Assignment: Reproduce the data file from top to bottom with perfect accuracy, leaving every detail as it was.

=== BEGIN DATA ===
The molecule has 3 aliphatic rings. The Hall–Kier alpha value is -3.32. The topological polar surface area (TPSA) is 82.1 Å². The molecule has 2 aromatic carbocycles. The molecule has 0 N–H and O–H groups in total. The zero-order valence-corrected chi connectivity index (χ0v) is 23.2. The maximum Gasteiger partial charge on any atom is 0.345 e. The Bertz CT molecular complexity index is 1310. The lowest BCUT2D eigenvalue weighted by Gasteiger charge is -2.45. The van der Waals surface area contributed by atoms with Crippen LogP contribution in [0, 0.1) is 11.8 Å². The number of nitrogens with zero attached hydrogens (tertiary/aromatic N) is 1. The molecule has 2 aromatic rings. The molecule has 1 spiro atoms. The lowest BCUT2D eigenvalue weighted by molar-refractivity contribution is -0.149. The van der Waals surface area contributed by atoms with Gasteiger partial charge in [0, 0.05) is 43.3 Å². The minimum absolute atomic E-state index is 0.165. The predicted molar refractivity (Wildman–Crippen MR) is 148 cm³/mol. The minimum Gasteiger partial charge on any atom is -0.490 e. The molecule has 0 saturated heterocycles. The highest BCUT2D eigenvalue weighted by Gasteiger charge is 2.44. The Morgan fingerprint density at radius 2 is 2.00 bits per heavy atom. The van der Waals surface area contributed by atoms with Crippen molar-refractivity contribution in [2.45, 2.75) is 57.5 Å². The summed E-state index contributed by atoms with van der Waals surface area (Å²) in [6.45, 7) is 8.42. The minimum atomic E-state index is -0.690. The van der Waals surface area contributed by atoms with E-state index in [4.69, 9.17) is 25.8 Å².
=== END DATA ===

The molecule has 3 aliphatic rings. The Hall–Kier alpha value is -3.32. The topological polar surface area (TPSA) is 82.1 Å². The molecule has 2 aromatic carbocycles. The molecule has 0 N–H and O–H groups in total. The zero-order valence-corrected chi connectivity index (χ0v) is 23.2. The maximum Gasteiger partial charge on any atom is 0.345 e. The Bertz CT molecular complexity index is 1310. The lowest BCUT2D eigenvalue weighted by Gasteiger charge is -2.45. The van der Waals surface area contributed by atoms with Crippen LogP contribution in [0, 0.1) is 11.8 Å². The number of nitrogens with zero attached hydrogens (tertiary/aromatic N) is 1. The molecule has 2 aromatic rings. The molecule has 1 spiro atoms. The lowest BCUT2D eigenvalue weighted by molar-refractivity contribution is -0.149. The van der Waals surface area contributed by atoms with Gasteiger partial charge in [0, 0.05) is 43.3 Å². The minimum absolute atomic E-state index is 0.165. The predicted molar refractivity (Wildman–Crippen MR) is 148 cm³/mol. The minimum Gasteiger partial charge on any atom is -0.490 e. The molecule has 0 saturated heterocycles. The highest BCUT2D eigenvalue weighted by Gasteiger charge is 2.44. The Morgan fingerprint density at radius 2 is 2.00 bits per heavy atom. The van der Waals surface area contributed by atoms with Crippen molar-refractivity contribution in [2.45, 2.75) is 57.5 Å². The summed E-state index contributed by atoms with van der Waals surface area (Å²) in [6.45, 7) is 8.42. The minimum atomic E-state index is -0.690. The van der Waals surface area contributed by atoms with E-state index in [4.69, 9.17) is 25.8 Å².